read more…

Categories: Colorado

Louisiana Governor Signs Firearms Law

August 14, 2008 - by: HR Hero 0 COMMENTS

Effective August 15, Louisiana will join a growing number of “red” states that have limited employer policies banning guns from the workplace. Under the new law (Senate Bill 51), employers may not prohibit employees from storing “lawfully possessed” firearms in their locked personally owned or leased vehicles while parked on company property.

The new law does not limit an employer’s right to prohibit employees from carrying firearms on their person while at work or on company property when outside of their personal vehicles or from carrying or storing firearms in company-owned or -leased vehicles provided to employees for their business and personal transportation. The new law also expressly allows employers to require that any firearms stored in employees’ personal vehicles be hidden from plain view or locked in a case or container within the vehicle.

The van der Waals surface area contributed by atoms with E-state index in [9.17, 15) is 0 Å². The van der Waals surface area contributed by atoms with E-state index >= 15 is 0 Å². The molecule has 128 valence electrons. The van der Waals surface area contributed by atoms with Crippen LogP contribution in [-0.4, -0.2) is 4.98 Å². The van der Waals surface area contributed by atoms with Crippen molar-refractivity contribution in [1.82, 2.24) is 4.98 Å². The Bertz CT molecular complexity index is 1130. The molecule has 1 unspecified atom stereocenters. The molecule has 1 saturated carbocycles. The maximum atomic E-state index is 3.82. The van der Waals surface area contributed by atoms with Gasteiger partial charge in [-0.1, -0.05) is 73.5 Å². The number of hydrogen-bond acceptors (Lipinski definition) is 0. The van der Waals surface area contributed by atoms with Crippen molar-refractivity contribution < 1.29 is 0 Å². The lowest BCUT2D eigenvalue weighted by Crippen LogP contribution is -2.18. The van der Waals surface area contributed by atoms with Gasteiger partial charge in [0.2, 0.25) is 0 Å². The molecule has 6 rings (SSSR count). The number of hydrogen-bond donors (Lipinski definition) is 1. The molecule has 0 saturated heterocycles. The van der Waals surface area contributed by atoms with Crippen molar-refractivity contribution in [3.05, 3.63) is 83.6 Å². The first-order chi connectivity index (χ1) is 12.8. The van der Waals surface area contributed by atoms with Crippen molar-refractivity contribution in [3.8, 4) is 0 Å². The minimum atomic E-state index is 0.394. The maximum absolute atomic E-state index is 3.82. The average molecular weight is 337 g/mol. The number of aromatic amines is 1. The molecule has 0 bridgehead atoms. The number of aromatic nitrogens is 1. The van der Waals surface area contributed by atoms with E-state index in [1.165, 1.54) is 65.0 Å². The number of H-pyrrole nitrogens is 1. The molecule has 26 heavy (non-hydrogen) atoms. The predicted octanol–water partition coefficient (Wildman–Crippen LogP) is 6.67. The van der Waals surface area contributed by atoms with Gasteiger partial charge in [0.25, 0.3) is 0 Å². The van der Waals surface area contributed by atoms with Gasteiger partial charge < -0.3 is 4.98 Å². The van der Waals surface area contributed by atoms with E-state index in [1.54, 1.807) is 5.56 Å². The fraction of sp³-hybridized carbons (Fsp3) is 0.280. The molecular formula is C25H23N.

read more…

Categories: Louisiana

Supreme Court Rules on ‘Me Too’ Evidence

February 26, 2008 - by: HR Hero 0 COMMENTS

The U.S. Supreme Court has completed its review of a key Kansas age discrimination case, settling a split between federal courts on the admissibility of “me too” evidence.

“Me too” evidence is testimony by non-parties that alleges discrimination at the hands of persons who played no part in the challenged employment decision. In the present case, Ellen Mendelsohn, a 51-year-old unit manager with Sprint, alleged that the company fired her because of her age during a companywide reduction in force.

read more…

Categories: Kansas / U.S. Supreme Court

 Page 43 of 43  « First  ... « 39  40  41  42  43